Wednesday, April 27, 2005

Of storage systems and form ...

One of the problems facing anyone who wants to blog is how to find the time. Obviously, successful bloggers have found solutions to that problem. But those of us just starting out have to find our own. Here's mine:
Most days I walk to work. It's a distance of 2.2 miles and takes about 35 minutes. A lot of ideas come to me then -- most of them, naturally, having something to do with my job -- and I've decided to make note of them on this blog when I come in.
The idea that hit me today -- and it hit me, actually, before I even left the house -- is that books, first and foremost, are a storage system. Before we had books, we had scrolls. And now, thanks to computers, we're back scrolling again. But, like a lot of people, I find find scrolling through and reading large chunks of prose on a computer screen tiring. I think that's why blog posts that are short and to the point work better than longer ones.
This made me think that the nature of the storage system must have some bearing on the form of the writing. And it leads me to suspect that a new form of the essay is already evolving out of the practice of blogging. In Vienna, around the turn of the last century, there was a writer whose style was ideally suited to blogging. His name was Peter Altenberg. I'll have more to say about him in a subsequent post.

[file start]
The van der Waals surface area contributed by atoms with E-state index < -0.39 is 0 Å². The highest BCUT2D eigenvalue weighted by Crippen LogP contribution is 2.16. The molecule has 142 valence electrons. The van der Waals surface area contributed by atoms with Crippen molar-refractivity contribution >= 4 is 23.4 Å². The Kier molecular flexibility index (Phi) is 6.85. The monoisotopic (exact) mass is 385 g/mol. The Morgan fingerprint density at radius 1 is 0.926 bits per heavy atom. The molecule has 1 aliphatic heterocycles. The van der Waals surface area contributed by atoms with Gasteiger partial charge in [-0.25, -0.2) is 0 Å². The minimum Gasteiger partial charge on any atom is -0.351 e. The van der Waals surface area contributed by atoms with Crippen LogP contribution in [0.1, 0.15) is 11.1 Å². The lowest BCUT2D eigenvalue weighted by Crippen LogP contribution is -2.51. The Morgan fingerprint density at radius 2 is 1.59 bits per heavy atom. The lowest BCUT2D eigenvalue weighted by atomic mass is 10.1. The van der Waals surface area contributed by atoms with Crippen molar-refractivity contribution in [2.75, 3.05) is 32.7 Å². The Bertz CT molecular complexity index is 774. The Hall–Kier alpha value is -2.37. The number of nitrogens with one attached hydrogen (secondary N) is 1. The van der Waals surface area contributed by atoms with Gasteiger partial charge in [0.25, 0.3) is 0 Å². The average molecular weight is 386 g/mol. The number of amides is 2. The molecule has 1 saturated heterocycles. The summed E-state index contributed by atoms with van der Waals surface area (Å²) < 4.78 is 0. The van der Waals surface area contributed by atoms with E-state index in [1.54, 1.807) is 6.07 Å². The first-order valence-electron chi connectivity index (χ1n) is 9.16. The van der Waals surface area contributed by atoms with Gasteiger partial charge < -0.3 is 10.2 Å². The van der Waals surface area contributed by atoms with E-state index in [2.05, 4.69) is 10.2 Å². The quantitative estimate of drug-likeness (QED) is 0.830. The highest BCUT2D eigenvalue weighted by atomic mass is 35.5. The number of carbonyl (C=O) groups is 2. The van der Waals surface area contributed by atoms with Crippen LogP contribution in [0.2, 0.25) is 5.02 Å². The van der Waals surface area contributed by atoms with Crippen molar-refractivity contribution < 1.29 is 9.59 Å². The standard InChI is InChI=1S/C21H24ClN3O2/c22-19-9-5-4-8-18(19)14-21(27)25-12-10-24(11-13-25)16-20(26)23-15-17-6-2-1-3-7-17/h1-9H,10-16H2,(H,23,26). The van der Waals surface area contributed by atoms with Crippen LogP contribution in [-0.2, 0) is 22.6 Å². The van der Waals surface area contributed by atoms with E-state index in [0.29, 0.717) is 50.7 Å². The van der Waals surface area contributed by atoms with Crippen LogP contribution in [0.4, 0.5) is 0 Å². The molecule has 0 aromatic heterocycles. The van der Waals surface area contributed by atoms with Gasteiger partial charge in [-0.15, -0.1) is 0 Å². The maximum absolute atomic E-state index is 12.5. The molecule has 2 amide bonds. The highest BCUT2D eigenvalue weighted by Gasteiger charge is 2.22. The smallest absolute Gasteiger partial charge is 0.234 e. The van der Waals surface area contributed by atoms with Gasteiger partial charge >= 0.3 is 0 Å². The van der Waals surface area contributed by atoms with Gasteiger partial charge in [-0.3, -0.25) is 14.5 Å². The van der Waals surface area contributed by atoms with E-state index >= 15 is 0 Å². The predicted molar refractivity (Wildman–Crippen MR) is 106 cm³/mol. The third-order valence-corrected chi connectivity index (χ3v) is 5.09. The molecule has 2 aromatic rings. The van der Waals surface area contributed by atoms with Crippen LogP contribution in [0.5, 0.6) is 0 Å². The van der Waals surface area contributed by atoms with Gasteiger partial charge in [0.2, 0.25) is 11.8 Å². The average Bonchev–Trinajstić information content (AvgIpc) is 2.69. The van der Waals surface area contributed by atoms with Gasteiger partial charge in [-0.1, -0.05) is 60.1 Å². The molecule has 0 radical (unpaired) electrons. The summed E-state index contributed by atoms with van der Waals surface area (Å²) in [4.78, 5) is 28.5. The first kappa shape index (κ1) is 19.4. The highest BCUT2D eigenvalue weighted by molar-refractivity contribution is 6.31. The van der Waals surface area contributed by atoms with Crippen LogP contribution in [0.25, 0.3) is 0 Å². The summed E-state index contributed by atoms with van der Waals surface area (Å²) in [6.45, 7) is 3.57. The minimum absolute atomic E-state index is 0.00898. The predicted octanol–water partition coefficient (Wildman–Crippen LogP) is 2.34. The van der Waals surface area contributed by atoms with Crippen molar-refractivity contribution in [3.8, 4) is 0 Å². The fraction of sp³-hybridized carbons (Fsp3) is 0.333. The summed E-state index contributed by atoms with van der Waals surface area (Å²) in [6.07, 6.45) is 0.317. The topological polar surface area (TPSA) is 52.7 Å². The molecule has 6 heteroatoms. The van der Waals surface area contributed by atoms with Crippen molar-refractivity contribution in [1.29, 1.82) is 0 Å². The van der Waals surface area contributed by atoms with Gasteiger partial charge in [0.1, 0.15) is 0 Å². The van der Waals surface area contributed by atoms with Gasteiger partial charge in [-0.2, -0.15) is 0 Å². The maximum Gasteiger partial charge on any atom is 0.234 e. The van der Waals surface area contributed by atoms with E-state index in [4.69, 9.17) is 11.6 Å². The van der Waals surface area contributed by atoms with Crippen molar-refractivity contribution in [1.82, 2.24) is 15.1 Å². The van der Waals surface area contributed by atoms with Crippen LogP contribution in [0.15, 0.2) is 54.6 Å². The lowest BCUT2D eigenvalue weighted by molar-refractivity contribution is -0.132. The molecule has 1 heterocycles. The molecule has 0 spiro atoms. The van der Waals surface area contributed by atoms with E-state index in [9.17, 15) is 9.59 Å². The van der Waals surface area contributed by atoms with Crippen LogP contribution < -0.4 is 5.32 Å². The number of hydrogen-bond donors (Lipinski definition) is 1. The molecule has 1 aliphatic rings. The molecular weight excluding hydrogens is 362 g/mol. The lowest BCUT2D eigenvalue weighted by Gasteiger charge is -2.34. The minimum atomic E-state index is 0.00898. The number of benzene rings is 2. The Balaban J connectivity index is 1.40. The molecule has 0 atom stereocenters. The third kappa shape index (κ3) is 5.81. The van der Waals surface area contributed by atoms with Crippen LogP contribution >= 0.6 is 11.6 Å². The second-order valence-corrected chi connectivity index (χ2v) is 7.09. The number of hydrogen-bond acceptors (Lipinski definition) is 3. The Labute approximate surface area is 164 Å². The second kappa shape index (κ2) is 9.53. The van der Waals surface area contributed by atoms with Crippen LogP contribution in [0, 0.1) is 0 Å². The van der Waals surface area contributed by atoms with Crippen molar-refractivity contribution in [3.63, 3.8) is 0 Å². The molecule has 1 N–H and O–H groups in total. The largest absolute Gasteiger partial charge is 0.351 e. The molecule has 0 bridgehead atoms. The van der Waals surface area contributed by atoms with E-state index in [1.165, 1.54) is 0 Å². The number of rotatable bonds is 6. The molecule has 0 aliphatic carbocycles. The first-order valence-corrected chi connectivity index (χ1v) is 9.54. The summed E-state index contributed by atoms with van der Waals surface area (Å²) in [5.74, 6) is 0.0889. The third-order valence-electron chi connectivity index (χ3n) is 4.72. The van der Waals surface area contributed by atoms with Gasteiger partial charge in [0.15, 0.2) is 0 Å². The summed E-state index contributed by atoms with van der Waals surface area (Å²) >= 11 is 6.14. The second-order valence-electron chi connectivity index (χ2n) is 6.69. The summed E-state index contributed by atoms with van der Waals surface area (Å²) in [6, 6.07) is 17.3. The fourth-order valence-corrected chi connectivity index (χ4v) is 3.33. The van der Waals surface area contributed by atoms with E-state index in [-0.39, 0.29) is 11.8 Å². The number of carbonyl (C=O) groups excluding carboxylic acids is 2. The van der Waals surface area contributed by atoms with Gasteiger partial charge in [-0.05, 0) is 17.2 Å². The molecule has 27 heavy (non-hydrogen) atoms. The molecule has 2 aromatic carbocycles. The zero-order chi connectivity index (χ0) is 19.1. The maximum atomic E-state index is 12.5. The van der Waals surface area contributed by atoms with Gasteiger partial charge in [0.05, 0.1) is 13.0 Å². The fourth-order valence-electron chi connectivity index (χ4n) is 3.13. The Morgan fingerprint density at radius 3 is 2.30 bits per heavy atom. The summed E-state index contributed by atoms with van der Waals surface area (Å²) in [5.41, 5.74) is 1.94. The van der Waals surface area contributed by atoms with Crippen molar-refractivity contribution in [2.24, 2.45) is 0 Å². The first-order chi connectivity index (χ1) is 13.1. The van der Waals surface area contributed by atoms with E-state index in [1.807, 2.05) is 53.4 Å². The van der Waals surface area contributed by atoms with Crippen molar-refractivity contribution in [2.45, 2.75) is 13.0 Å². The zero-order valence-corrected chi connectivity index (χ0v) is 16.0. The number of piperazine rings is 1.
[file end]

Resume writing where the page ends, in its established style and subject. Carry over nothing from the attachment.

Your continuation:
1. Altenberg sounds interesting. Thanks for the recommendation.

    I think people's willingness to read on screen will change as the technology improves. Already screens are much better than they used to be. Eventually we'll have real "electronic paper" that will be both comfortable to read and lightweight.

  2. You're probably right. I planned on doing more on Altenberg tonight, but it's late and I'm beat -- spent an hour in the dentist's chair today.

  3. It's really depressing to me that you're *mumble* years older than me and get tons more exercise! Good for you!

    As to storage systems, I agree with you, Frank, that reading a book on a screen is impossible (at least for me). I'm with derikb, though, in believing that things will change once we get electronic paper.